The Vikings are often thought of as warrior peoples who stormed the whole of Europe from the 8th to 11th century. In fact, the Vikings were also raiders and farmers.
The coming of the Vikings
The Vikings were originally Germanic tribes who gradually moved northwards into Scandinavia over 2000 years ago. The name 'Viking' comes from a word in the Old Norse language meaning sea raiding.
At that time, most of the Viking homelands, present-day Denmark, Norway and Sweden, were mainly woodlands or harsh landscapes. The Vikings had no lands for farming. As a result, the sea was taken by them as one way to make a living and to search for treasures, wealth and new farming land.
From the late 8th century to the 11th century, the Vikings invaded and colonised the whole of Europe.
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The invasion by the Vikings of Europe and the world
As traders, the Vikings aimed to develop new trading markets in Eastern Europe and Asia. They also understood winds, currents and tides better than any other seafarers in Europe at that time. By 780 AD, after the Vikings were able to make longships, they started raiding other lands.
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Invasion of Britain
The Vikings attacked the British Isles including the Orkneys, Shetlands and the Isle of Man. From 800 AD to 846 AD the Vikings also invaded the coast and rivers of Germany, the Netherlands and France.
Invasion of Spain
In 1844, the Vikings travelled to Spain where they were defeated by the Arabs. They also sailed across the Atlantic Ocean, reaching Iceland in the year 930 AD, Greenland in 985AD and even North America in 986AD.
Invasion of Russia
The Vikings also founded states in Russia and Ukraine in 860AD and travelled along eastern Europe. They also stopped at Constantinople (present-day Istanbul) where they were employed as the emperor's bodyguard..
Vikings called themselves karls, meaning a person who owned land, a farm and at the same time went to the sea to trade, to raid and to adventure. These karls used slaves for manual labour on farms and in workshops. The Vikings also bought and sold slaves. They called their slaves thralls.
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The most powerful Vikings were those who possessed large areas of countryside. They were called jarls or local kings. As these kings conquered new countries, they became more powerful. In 900 AD, for example, Harald Finehair, King of Vestfold, took all of Norway under his control.
When the Vikings reached a new land, they often attacked easy targets, such as villages, monasteries or other ships. Then they took away all the objects they considered valuable such as cattle, grain, women, slaves, chests of money and even church bells. The Vikings attacked the cities in the richest countries in Europe and forced the kings in these countries to submit money. From time to time, they returned to countries they had previously raided to demand more money and land for settlement. King Charles the Bald of France was forced to pay the Viking leader Ragnar Hairy-Breeches about three tonnes of silver to leave.
Most Viking solders were originally farmers. Whenever there was a call from the king to fight a war or explore new lands, they became warriors. Some Vikings became mercenaries, people who were employed as full-time soldiers. Viking soldiers fought very hard because they considered it glorious to die on the battlefield.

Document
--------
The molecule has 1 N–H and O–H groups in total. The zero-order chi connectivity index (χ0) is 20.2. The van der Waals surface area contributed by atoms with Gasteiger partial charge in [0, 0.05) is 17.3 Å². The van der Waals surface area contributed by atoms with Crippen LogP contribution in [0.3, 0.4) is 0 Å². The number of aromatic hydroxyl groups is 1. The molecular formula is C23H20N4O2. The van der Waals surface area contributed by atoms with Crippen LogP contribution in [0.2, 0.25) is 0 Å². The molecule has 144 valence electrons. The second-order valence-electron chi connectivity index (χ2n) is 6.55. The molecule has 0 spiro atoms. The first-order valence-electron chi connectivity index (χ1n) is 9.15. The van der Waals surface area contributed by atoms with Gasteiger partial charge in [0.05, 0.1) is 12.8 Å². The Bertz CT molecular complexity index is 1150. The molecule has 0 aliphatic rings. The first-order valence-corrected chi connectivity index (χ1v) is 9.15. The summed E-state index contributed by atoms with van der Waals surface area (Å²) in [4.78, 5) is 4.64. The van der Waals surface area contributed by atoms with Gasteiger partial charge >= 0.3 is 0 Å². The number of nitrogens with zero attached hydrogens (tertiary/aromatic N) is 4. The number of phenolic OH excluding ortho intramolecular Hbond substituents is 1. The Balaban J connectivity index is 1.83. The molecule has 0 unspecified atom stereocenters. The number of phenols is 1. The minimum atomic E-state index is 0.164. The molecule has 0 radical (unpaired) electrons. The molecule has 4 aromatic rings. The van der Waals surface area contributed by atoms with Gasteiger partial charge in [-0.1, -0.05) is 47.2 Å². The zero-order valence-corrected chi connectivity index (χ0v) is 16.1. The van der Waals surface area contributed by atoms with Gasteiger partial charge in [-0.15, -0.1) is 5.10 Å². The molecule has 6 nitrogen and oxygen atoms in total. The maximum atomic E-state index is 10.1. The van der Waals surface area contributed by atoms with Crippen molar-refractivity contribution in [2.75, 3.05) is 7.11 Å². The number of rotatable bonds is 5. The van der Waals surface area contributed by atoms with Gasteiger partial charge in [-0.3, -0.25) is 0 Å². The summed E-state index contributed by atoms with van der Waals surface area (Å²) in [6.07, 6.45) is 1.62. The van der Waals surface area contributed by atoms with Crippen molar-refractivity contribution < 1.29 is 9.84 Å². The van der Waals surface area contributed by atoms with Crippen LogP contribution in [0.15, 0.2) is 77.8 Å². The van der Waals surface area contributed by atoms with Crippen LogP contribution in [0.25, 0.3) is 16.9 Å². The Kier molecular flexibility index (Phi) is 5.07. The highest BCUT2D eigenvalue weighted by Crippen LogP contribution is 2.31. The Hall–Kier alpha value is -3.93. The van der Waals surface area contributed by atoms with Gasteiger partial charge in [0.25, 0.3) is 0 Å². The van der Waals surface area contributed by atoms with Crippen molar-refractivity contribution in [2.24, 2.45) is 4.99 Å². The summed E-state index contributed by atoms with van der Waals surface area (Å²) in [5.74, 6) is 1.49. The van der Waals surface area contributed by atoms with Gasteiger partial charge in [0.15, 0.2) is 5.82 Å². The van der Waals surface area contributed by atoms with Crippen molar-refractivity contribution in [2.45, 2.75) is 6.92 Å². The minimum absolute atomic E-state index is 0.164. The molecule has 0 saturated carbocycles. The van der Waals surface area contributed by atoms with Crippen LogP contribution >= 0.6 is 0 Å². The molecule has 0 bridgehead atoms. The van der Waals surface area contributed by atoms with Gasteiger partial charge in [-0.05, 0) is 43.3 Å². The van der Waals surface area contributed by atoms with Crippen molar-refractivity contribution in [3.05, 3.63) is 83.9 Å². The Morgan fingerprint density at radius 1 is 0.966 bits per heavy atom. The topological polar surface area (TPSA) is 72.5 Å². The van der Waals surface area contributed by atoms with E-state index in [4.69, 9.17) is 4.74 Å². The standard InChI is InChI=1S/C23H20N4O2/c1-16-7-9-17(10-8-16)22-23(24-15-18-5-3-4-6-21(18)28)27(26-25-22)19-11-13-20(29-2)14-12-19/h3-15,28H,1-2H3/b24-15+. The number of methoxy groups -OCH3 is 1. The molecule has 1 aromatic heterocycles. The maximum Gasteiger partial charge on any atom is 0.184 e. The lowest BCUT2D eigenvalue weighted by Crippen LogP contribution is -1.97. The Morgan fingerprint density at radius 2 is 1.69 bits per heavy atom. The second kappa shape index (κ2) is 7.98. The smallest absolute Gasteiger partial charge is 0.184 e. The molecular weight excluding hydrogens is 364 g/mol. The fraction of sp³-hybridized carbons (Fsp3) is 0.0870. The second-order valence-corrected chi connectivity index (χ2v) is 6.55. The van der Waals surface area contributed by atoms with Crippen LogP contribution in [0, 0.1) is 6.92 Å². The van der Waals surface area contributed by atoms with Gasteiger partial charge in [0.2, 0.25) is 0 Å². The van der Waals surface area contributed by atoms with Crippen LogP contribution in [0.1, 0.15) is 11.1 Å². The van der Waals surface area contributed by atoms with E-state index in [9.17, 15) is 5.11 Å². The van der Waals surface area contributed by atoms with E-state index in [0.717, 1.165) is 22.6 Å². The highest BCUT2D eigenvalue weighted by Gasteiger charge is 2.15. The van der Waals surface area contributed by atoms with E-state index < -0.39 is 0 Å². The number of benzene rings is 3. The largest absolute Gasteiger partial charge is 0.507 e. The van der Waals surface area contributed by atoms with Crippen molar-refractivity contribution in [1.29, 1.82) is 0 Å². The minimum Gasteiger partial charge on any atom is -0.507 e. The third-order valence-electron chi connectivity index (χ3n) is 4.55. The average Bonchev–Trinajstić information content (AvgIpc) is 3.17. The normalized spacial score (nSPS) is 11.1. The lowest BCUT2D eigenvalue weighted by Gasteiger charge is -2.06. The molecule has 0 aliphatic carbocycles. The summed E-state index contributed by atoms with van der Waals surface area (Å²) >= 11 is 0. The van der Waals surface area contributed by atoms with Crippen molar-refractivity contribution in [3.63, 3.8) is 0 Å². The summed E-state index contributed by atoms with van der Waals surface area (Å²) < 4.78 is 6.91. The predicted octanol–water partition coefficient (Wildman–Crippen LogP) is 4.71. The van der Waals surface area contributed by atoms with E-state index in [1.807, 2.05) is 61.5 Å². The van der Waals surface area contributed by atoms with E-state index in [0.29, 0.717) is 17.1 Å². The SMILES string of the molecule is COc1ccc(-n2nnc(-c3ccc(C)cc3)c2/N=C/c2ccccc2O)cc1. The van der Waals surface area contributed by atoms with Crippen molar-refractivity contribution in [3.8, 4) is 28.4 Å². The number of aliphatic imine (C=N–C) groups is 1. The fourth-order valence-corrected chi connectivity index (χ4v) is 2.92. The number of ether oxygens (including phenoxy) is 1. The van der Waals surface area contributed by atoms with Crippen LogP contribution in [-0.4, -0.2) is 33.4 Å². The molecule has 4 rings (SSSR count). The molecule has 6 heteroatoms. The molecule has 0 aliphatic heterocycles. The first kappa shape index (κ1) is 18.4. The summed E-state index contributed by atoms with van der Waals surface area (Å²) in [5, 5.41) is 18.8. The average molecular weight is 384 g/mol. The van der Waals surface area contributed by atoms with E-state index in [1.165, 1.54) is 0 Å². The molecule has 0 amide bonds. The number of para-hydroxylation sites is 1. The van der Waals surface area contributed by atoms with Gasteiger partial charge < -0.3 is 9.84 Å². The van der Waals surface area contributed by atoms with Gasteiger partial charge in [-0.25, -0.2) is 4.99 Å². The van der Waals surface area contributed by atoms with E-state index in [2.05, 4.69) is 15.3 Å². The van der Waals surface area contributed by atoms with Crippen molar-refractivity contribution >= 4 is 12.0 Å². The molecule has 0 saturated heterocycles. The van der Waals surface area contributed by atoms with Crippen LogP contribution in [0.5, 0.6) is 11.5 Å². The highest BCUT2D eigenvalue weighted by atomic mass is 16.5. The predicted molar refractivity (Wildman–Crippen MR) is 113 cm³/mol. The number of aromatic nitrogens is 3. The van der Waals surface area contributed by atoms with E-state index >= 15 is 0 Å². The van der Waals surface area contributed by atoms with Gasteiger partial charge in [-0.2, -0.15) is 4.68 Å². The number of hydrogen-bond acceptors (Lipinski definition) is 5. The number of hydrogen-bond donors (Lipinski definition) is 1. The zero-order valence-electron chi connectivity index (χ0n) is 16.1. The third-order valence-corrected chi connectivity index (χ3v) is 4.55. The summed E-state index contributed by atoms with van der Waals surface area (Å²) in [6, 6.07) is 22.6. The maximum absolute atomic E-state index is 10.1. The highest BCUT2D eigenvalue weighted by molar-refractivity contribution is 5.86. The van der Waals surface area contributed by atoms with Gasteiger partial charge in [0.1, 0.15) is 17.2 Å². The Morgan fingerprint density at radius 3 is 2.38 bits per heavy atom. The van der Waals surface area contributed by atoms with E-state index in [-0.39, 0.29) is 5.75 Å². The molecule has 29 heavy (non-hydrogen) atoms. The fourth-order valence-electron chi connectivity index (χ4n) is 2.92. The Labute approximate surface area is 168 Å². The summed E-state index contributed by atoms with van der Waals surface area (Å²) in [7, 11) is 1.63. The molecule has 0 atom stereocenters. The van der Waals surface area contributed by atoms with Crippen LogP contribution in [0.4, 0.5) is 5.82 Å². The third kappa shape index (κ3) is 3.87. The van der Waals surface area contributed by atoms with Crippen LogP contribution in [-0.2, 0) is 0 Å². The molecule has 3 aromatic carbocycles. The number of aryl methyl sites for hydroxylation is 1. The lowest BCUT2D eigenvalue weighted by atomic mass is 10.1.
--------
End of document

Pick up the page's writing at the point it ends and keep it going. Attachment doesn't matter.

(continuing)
At the same time, the Vikings were also successful merchants. At first they just traded in their homelands such as Hedeby in Denmark, Birka in Sweden and Kaupang in Norway. Later on, as their colonies expanded, the Vikings had more new lands to establish broader trading routes. In 860AD, Swedish Vikings opened up new routes through the lands of the Slavs. They sailed down rivers such as the Volga, Volkhov and Dniepr. After trading with them, the cities of Holmgard (Novgorod) and Könugard (Kiev) became powerful states. Russia also became a state from that time.
The Vikings in early colonies were independent and proud people. Denmark had been ruled by only one king. During the whole Viking Age, Iceland remained an independent republic. Some Viking colonies tried to gain as much independence as possible as they did not want to be ruled by a king from far away.
Influence of Christianity on Viking society
At the beginning of 800AD, the Vikings were still not Christian. They despised Christian monks and even murdered priests or sold them into slavery when they invaded a new land.
It was for practical reason that the Vikings became Christian. They needed to understand the beliefs of the merchants in western Europe in order to trade with them and to hire themselves as soldiers for Christian armies. As most western Europeans were already Christian at that time, the Vikings also adopted Christian beliefs.
In the beginning, Christian missionaries were sent from Germany and the British Isles to Scandinavia. For the Vikings who lived in the Ukraine and Russia, they met monks from Constantinople. In 960 AD, King Harald Bluetooth of Denmark became Christian. In 995AD, Olaf Tryggvason, a Christian king, came to throne of Norway. Sweden was the last Viking colony to become Christian.
By 1100AD the Vikings had become Christian. They became more settled and made fewer voyages.